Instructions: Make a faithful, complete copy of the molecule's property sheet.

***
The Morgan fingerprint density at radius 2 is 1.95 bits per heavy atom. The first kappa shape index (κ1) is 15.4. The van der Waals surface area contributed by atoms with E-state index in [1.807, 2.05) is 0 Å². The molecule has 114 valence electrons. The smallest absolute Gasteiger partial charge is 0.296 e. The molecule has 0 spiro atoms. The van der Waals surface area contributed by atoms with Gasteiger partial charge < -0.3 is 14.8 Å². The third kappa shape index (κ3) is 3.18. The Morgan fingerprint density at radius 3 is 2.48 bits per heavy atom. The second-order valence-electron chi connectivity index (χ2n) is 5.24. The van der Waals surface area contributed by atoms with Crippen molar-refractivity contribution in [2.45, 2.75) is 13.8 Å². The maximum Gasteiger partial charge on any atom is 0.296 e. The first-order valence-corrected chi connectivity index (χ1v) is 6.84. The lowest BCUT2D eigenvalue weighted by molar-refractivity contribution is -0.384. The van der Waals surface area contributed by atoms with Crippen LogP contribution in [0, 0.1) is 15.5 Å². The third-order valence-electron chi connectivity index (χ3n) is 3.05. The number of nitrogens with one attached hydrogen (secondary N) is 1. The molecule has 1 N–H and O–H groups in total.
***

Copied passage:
The Morgan fingerprint density at radius 2 is 1.95 bits per heavy atom. The first kappa shape index (κ1) is 15.4. The van der Waals surface area contributed by atoms with E-state index in [1.807, 2.05) is 0 Å². The molecule has 114 valence electrons. The smallest absolute Gasteiger partial charge is 0.296 e. The molecule has 0 spiro atoms. The van der Waals surface area contributed by atoms with Gasteiger partial charge < -0.3 is 14.8 Å². The third kappa shape index (κ3) is 3.18. The Morgan fingerprint density at radius 3 is 2.48 bits per heavy atom. The second-order valence-electron chi connectivity index (χ2n) is 5.24. The van der Waals surface area contributed by atoms with Crippen molar-refractivity contribution in [2.45, 2.75) is 13.8 Å². The maximum Gasteiger partial charge on any atom is 0.296 e. The first-order valence-corrected chi connectivity index (χ1v) is 6.84. The lowest BCUT2D eigenvalue weighted by molar-refractivity contribution is -0.384. The van der Waals surface area contributed by atoms with Crippen LogP contribution in [0, 0.1) is 15.5 Å². The third-order valence-electron chi connectivity index (χ3n) is 3.05. The number of nitrogens with one attached hydrogen (secondary N) is 1. The molecule has 1 N–H and O–H groups in total.